در متن زیر اطلاعات پایه مناسبی در خصوص تغییر دور الکتروموتورها، شرایط کاربردی آنها و مدار فرمان مرتبط ارائه شده است.
The first type of multispeed motor that will be considered is the two-speed squirrel-cage induction motor in which the speed is changed by changing the number of poles in the stator winding. Increasing the number of poles decreases the speed at which the flux wave moves around the air gap between the rotor and stator and therefore the angular speed of the rotor is decreased. For a number of years after the development of the induction motor, speed changing with one winding was performed with a consequent pole connection, which always produces an approximate 2:1 speed ratio. This connection can be designed to have one of the following characteristics: constant horsepower, constant torque, variable torque.
Figure below illustrates how the consequent-pole connection works. For operation at high speed, the windings are connected so that the current produces four poles. The currents in adjacent coil sides of the two windings are in phase. When the phase is reversed in one of the windings, the number of phase reversals doubles, forcing a pole between adjacent coil sides of the two separate windings. Thus, the rotor will spin at low speed, approximately one-half of the original speed. It is the forced pole, in this case the S pole, that is the consequent pole, and so this winding connection is called a consequent-pole connection.
While the winding configuration shown in above Fig. is common to all consequent-pole motors, the terminal connections are different for the constant-horsepower, constant-torque, and variable-torque characteristics. The constant-torque consequent- pole induction motor, as the name implies, is designed to develop the same torque no matter what steady-state speed is. Typical applications are compressors, positive-displacement loads such as hoists and elevators, and friction loads such as conveyors, grinders, and stokers.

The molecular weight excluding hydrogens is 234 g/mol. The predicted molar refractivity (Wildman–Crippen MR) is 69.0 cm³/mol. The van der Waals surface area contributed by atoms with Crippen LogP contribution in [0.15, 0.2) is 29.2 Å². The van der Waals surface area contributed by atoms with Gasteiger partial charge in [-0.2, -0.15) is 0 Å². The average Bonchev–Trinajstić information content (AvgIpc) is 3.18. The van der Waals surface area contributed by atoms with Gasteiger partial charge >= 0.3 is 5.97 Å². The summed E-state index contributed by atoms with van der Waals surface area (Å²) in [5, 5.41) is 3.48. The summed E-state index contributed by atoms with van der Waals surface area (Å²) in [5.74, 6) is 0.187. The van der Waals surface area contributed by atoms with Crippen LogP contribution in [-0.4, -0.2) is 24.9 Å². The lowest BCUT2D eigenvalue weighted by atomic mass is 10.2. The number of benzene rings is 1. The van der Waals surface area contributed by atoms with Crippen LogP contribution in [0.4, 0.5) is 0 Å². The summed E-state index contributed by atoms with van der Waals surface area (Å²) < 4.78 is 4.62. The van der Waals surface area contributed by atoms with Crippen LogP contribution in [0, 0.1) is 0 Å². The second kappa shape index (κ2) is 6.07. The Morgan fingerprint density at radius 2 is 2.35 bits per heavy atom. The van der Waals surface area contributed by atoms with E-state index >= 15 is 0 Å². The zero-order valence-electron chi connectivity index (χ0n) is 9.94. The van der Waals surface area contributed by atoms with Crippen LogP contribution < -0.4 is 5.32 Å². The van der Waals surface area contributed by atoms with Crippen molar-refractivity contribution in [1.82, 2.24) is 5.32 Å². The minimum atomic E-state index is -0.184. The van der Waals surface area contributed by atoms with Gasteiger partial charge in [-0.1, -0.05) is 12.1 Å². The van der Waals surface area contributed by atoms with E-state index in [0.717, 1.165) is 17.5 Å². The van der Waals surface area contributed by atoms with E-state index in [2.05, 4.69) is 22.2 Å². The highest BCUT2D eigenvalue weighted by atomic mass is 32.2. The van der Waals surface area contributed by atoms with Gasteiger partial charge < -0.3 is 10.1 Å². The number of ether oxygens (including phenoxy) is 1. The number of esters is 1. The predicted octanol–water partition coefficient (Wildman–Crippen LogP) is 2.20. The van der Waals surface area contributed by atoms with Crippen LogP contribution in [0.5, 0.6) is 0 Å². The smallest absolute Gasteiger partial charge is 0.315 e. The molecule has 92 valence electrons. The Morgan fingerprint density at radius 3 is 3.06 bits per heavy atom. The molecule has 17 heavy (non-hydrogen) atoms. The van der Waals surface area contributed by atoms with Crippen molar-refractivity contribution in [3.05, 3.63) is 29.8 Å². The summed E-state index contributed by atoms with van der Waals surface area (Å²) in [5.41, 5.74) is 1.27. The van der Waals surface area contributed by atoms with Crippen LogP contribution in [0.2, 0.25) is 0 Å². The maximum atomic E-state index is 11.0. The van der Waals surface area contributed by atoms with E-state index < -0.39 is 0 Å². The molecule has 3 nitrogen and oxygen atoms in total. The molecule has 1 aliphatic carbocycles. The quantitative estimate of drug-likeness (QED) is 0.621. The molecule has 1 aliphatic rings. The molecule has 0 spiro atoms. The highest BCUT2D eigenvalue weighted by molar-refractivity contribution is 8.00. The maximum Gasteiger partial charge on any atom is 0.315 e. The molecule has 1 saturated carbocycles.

Power is a function of both torque and speed. The constant torque consequent-pole induction motor will be rated for twice the horsepower at the higher speed. The high-speed connection will also have a much greater locked-rotor current.
A circuit that will start a constant-torque consequent-pole motor can be found in reference books. The circuit works as illustrated in below Figure. This circuit is known as a compelling starter because the motor will not accelerate to high speed from rest, even if the fast pushbutton is depressed. The motor must be started at slow speed first.
To switch to high speed, the fast pushbutton is depressed. The S coil drops out, which permits the 1F coil to pick up. This connects T1, T2, and T3 together in the motor circuit after T1, T2, and T3 have been separated from the feeder circuit. An “a” contact from the 1F coil energizes the 2F coil which, in turn, connects T4, T5, and T6 to the feeder circuit. Now the currents in both windings of each circuit are 180 degrees out of phase and the motor operates at high speed. Constant-horsepower loads have decreasing torque requirements at higher speeds. Typical applications are machine tools such as lathes, boring mills, winches, and mixers. Not only is the motor horsepower constant, but locked-rotor current tends to be about the same for each speed connection.
The T1, T2, and T3 motor terminals are connected to the feeder circuit at low speed as was the case for the constant torque induction motor. However, the T4, T5, and T6 motor terminals are shorted together at low speed rather than open circuited. At high speed, motor terminals T4, T5, and T6 are connected to the feeder circuit and motor terminals T1, T2, and T3 are open-circuited. Variable-torque loads have higher torque requirements at higher speeds. Accordingly, they have horsepower ratings that are the third power or more as a function of speed. Variable torque consequent-pole induction motors have locked-rotor currents that are substantially greater at higher speeds. Typical applications include fans, blowers, and centrifugal pumps.
The starting circuit external to the motor is identical to the constant-torque connections described above. The terminal connections inside the motor are quite different, as illustrated in below Figure. At low speed the windings in each phase are connected in series, while at high speed they are effectively in parallel. This is an obvious switching connection to make since the low-speed current and power are much lower than at high speed.